So, who changed the Benghazi talking points?

Stephen Hayes follows up on ABC’s scoop this morning by introducing some names. We already knew that State Department mouthpiece Victoria Nuland was unhappy with the passage in the talking points emphasizing that the CIA had warned the administration before about jihadi activity in and around Benghazi. But Nuland, per ABC’s update, wasn’t even in the meeting where the talking points were eventually changed. Who was? Hayes claims he knows.

Coming soon to a congressional subpoena near you:

[O]ne previously opaque aspect of the Obama administration’s efforts is becoming somewhat clearer. An email sent to Susan Rice following a key White House meeting where officials coordinated their public story lays out what happened in that meeting and offers more clues about who might have rewritten the talking points…

Nuland wrote that the changes did not “resolve all my issues or those of my building leadership.” She did not specify whom she meant by State Department “building leadership.” Ben Rhodes, a top Obama foreign policy and national security adviser, responded to the group, explaining that Nuland had raised valid concerns and advising that the issues would be resolved at a meeting of the National Security Council’s Deputies Committee the following morning. The Deputies Committee consists of high-ranking officials at the agencies with responsibility for national security​—​including State, Defense, and the CIA​—​as well as senior White House national security staffers…

According to the email, several officials in the meeting shared the concern of Nuland, who was not part of the deliberations, that the CIA’s talking points might lead to criticism that the State Department had ignored the CIA’s warning about an attack. Mike Morell, deputy director of the CIA, agreed to work with Jake Sullivan and Rhodes to edit the talking points. At the time, Sullivan was deputy chief of staff to Secretary of State Hillary Clinton and the State Department’s director of policy planning; he is now the top national security adviser to Vice President Joe Biden. Denis McDonough, then a top national security adviser to Obama and now his chief of staff, deferred on Rhodes’s behalf to Sullivan…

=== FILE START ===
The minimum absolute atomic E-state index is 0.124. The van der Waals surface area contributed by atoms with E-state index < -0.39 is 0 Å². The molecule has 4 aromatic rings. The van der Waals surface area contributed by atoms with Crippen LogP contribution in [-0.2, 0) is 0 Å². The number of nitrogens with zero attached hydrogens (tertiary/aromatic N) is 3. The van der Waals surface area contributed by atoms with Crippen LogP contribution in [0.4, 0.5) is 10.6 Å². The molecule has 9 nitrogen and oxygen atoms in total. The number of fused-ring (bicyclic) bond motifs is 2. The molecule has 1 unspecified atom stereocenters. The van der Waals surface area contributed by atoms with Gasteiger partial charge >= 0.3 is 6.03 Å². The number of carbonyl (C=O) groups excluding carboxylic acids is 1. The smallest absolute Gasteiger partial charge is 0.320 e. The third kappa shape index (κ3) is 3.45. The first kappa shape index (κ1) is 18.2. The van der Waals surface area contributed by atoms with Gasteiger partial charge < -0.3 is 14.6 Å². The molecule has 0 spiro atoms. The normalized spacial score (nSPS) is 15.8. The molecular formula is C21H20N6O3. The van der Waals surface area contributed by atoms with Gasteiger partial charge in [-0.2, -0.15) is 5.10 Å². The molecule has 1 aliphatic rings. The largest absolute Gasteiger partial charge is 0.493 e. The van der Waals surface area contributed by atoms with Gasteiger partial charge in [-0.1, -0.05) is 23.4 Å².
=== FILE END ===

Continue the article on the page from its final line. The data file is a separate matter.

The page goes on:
The sender of the email spoke with Sullivan after the meeting, reminding him that Rice would be doing the Sunday morning shows and needed to receive the final talking points. Sullivan committed to making sure Rice was updated before the Sunday shows.

Petraeus was, according to Hayes, shocked to see references to “al Qaeda, Ansar al Sharia, jihadists, Islamic extremists” etc. mysteriously gone from the rewritten talking points. Which we already knew, kinda sorta, based on what Peter King revealed about Petraeus’s closed-doors testimony to the House Intelligence Committee last November. At the same hearing, though, DNI James Clapper and acting CIA director Mike Morell — who, per Hayes, agreed to work with Sullivan and Rhodes to rewrite the talking points — told the House that they … didn’t know how the talking points got changed. Really? Morell couldn’t figure it out, huh? A senior administration official also told Hayes that Sullivan was blameless, but I think Sullivan will end up having to tell Issa’s committee that himself. If he was deputy chief of staff at State, that means he worked directly under longtime Clinton apparatchik Cheryl Mills, who, allegedly told Greg Hicks not to talk to GOP congressmen about Benghazi unless a State lawyer/minder/chaperone was present. Let’s hear from him, and let’s hear from Rhodes too. I’m eager to know why a top Obama advisor was eager to tweak the CIA’s version of talking points to remove terrorism references two months out from an election.

Via the Standard, here’s NBC reporter Lisa Myers noting that various Democrats spent the day yesterday calling her to challenge Hicks’s testimony, specifically his claim that he was demoted. Another Democrat, Elijah Cummings, told MSNBC that Hicks somehow “changed his story” about whether Cheryl Mills had pressured him. Should be easy for the media to get to the bottom of this and find out who’s lying. How about it?

Update: Good catch by Ron Fournier:

Throw Hillary under the bus? In a statement to ABC, Carney notably insulates the West Wing and not the State Department by saying “the only edits made by anyone here at the White House were stylistic and nonsubstantive.”

Your thoughts, Mr. Sullivan?

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Jazz Shaw 5:31 PM on December 01, 2022